A. Breach of Contract (Counts I, II, and III)

1. Choice of Law

Illinois choice-of-law rules apply. Spitz v. Proven Winners N. Am., LLC, 759 F.3d 724, 729 (7th Cir. 2014). Illinois follows the Restatement (Second) of Conflict of Laws. Morris B. Chapman & Assocs., Ltd. v. Kitzman, 193 Ill.2d 560, 568-69 (2000). Accordingly, in a contract action involving an express choice-of-law provision, "the law of the state chosen by the contracting parties will apply unless: (1) the chosen state has no substantial relationship to the parties or the transaction and there is no other reasonable basis for the parties' choice, or (2) its application would be contrary to a fundamental policy of a state which has a materially greater interest than the chosen state in the determination of the particular issue." Old Republic Ins. Co. v. Ace Prop. & Cas. Ins. Co., 389 Ill.App.3d 356, 363 (1st Dist. 2009) (quotation marks omitted) (quoting § 187 of the Restatement). The parties selected Illinois law, but defendants argue that Nebraska has a materially greater interest in this case and applying Illinois law would be contrary to Nebraska's fundamental policy. [47] at 5-7.

Nebraska's interest is materially greater than Illinois's. As defendants point out:

[A]t all material times, all of the Defendants were citizens and residents of Nebraska. All of the Defendants performed their work in Nebraska. Each agreement attached to the First Amended Complaint names Nebraska as the primary territory to which the agreement applies. All of the alleged activities and "breaches" are claimed to have taken place in Nebraska, including the alleged contacting of Nebraska policyholders.

[47] at 7 (record citations omitted). This is sufficient. See Brown & Brown, Inc. v. Mudron, 379 Ill.App.3d 724, 728 (3d Dist. 2008).

But applying Illinois law would not be contrary to a fundamental policy of Nebraska. Defendants rely on cases in which the relevant states had meaningfully different laws concerning restrictive covenants in employment contracts. See LKQ Corp. v. Fengler, 2012 U.S. Dist. LEXIS 56091, *10-13 (N.D. Ill. 2012) (unlike Illinois, California has a strong public policy under which nearly all restrictive covenants in employment contracts are unenforceable); Brown & Brown, Inc. v. Ali, 592 F.Supp.2d 1009, 1044 (N.D. Ill. 2009) (in determining enforceability of restrictive covenants in employment contracts, Illinois requires consideration of the hardship imposed on the employee; Florida prohibits that consideration); Del Monte Fresh Produce, N.A., Inc. v. Chiquita Brands Int'l Inc., 616 F.Supp.2d 805, 816 (N.D. Ill. 2009) (same). Relevant to the present case, however, Nebraska and Illinois have similar views of such restrictive covenants. Both states will enforce such a covenant, but only if: (1) it is no greater than required to protect a legitimate business interest of the employer; (2) it does not impose an undue hardship on the employee; and (3) it is not injurious to the public. Reliable Fire Equip. Co. v. Arredondo, 358 Ill.Dec. 322, 325 (2011); H & R Block Tax Servs. v. Circle A Enters., 269 Neb. 411, 417 (2005).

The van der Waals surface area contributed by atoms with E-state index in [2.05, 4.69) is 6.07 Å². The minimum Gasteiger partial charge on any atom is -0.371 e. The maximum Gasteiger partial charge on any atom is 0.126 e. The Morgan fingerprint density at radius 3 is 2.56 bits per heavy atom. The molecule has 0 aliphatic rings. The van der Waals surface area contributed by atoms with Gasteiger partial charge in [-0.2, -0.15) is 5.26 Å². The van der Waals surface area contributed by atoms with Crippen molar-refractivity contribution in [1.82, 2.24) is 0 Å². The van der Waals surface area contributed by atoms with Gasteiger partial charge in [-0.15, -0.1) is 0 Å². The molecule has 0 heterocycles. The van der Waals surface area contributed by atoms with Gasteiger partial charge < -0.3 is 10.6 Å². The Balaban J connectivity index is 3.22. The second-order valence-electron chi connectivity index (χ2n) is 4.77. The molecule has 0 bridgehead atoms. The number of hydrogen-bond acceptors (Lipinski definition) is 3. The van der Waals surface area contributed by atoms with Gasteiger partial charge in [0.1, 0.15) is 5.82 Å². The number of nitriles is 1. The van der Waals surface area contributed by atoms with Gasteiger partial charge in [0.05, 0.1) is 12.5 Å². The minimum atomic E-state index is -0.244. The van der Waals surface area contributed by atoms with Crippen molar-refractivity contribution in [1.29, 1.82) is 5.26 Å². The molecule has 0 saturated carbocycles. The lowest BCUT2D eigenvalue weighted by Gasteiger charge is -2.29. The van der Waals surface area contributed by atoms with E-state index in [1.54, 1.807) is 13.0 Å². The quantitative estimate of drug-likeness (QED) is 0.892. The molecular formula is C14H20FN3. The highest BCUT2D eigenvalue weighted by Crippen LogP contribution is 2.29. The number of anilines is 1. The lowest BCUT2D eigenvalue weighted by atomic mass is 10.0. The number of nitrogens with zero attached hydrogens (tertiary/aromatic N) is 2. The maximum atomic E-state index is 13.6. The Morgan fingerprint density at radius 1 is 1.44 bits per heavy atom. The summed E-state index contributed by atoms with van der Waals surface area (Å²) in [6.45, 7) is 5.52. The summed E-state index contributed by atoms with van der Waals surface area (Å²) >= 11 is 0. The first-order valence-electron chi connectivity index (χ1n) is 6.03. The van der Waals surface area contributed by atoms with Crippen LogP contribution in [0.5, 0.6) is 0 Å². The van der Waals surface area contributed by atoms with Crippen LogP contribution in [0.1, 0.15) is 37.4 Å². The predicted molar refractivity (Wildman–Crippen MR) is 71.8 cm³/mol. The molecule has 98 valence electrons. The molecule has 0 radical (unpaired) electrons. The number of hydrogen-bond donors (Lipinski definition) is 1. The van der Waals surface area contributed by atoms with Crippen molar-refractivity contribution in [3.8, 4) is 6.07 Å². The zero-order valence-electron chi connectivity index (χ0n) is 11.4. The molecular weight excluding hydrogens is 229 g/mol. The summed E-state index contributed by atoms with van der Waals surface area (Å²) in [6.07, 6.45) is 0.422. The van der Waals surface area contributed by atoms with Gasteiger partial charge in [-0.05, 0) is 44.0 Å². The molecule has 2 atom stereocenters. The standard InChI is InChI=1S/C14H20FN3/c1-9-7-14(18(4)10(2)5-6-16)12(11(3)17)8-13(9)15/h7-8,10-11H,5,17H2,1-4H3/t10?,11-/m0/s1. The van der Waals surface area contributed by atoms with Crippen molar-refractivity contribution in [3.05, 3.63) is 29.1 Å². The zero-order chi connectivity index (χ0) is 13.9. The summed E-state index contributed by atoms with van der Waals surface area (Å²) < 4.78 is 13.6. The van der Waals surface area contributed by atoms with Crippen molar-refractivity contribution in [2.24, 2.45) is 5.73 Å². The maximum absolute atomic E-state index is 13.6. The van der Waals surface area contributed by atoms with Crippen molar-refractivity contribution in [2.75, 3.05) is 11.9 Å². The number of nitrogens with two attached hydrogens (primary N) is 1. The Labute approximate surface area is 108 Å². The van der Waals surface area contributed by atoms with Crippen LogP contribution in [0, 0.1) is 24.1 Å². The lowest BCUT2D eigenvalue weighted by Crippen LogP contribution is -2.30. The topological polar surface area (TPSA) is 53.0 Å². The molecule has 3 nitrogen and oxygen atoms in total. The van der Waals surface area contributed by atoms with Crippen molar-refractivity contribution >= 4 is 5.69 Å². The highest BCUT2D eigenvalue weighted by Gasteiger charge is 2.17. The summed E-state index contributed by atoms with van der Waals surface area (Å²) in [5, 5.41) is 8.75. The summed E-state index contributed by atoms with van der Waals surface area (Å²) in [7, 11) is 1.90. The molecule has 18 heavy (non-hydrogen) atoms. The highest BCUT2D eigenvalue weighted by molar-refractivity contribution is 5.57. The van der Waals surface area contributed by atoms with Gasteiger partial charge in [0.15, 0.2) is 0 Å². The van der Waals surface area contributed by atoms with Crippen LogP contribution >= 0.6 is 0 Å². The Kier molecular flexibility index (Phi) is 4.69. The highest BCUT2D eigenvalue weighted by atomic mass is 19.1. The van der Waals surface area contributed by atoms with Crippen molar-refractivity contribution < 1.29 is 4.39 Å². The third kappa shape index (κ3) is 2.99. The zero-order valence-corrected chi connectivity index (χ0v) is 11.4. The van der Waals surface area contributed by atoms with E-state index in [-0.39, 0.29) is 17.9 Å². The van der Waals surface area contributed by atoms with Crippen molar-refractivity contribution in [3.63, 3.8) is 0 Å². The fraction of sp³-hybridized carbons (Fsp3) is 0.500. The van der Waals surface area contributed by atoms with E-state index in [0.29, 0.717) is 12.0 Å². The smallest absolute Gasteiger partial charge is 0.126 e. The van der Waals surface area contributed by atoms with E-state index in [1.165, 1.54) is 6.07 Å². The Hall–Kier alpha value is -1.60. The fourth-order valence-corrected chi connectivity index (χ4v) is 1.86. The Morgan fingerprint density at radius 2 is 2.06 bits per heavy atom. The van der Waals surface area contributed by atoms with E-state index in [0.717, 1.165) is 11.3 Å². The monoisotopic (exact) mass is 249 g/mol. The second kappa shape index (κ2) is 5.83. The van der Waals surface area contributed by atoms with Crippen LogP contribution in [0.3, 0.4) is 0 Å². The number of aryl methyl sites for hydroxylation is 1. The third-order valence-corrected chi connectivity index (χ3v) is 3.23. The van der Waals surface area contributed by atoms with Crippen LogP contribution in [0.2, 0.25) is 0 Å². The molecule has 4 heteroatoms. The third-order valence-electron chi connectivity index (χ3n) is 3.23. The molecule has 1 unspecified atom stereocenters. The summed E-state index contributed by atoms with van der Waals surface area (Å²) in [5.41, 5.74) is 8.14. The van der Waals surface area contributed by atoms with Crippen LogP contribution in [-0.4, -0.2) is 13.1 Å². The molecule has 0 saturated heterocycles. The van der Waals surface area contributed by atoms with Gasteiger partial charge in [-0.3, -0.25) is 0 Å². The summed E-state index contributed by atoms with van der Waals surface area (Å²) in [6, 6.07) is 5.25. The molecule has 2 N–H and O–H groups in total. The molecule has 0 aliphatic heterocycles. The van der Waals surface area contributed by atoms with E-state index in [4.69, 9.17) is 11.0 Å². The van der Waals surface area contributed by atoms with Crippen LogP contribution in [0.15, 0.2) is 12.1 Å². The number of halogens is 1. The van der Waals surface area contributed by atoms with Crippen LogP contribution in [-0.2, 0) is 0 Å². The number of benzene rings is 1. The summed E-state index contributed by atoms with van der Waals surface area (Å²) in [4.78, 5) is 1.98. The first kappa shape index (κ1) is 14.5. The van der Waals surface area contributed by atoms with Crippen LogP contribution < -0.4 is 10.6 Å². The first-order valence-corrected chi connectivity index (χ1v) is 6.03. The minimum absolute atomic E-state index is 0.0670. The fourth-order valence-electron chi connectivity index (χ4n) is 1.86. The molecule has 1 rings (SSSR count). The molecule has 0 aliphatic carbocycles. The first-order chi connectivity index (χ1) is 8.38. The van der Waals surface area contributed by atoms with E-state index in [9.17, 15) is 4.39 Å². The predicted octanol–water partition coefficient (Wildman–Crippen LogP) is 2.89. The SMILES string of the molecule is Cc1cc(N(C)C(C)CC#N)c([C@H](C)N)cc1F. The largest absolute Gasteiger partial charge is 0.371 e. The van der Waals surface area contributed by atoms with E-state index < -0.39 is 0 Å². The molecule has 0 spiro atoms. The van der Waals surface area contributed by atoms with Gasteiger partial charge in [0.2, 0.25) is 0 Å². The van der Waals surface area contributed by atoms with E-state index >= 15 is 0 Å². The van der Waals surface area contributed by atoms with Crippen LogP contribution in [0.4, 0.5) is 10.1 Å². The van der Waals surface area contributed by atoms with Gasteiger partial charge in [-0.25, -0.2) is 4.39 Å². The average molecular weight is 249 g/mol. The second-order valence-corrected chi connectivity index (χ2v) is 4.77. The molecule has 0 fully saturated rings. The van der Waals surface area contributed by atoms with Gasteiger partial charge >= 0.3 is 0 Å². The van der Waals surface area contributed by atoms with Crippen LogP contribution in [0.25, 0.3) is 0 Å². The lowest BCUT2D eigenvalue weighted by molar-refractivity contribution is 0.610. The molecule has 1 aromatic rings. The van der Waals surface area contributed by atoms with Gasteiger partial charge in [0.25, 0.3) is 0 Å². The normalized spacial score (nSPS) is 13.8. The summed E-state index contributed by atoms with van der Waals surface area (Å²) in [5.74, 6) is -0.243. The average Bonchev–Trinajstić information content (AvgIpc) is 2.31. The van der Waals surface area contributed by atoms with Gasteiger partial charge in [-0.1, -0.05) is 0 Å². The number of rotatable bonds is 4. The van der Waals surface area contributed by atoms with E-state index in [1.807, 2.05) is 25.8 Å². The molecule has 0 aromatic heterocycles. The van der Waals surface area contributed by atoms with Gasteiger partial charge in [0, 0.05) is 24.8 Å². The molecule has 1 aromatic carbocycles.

Defendants say that Illinois courts may modify overly broad restrictive covenants to make them enforceable, while Nebraska courts may not. [58] at 3-4. But Illinois courts are circumspect in their modification. In Cambridge Engineering, Inc. v. Mercury Partners 90 BI, Inc., 378 Ill.App.3d 437, 456-57 (1st Dist. 2007), while acknowledging that Illinois courts may sometimes modify covenants-under "some circumstances, " after weighing the "key consideration" of fairness-the court ultimately concluded that judicial reformation should be "looked upon with suspicion." Id. at 456. Following Cambridge, several Illinois courts have refused to modify overly broad restrictive covenants. See, e.g., Montel Aetnastak, Inc. v. Miessen, 998 F.Supp.2d 694, 718 (N.D. Ill. 2014); Critical Care Sys. v. Heuer, 2014 IL App (2d) 130745-U, *34 (2d Dist. 2014); Nw. Podiatry Ctr. v. Ochwat, 371 Ill.Dec. 447, 459 (1st Dist. 2013).

So Illinois courts look skeptically at modifications, and may modify covenants only after ensuring that fairness is not harmed; Nebraska courts do not modify covenants. But small differences do not justify overriding the parties' choice to have Illinois law govern. See Vencor, Inc. v. Webb, 33 F.3d 840, 845 (7th Cir. 1994); Curtis 1000 v. Suess, 24 F.3d 941, 948 (7th Cir. 1994); Labor Ready, Inc. v. Williams Staffing, LLC, 149 F.Supp.2d 398, 407 (N.D. Ill. 2001) (enforcing the parties' contractual choice, even though courts in the two relevant states differed slightly on their willingness to modify overly broad covenants). Accordingly, Illinois law governs the contract claims.

2. Adequacy of Consideration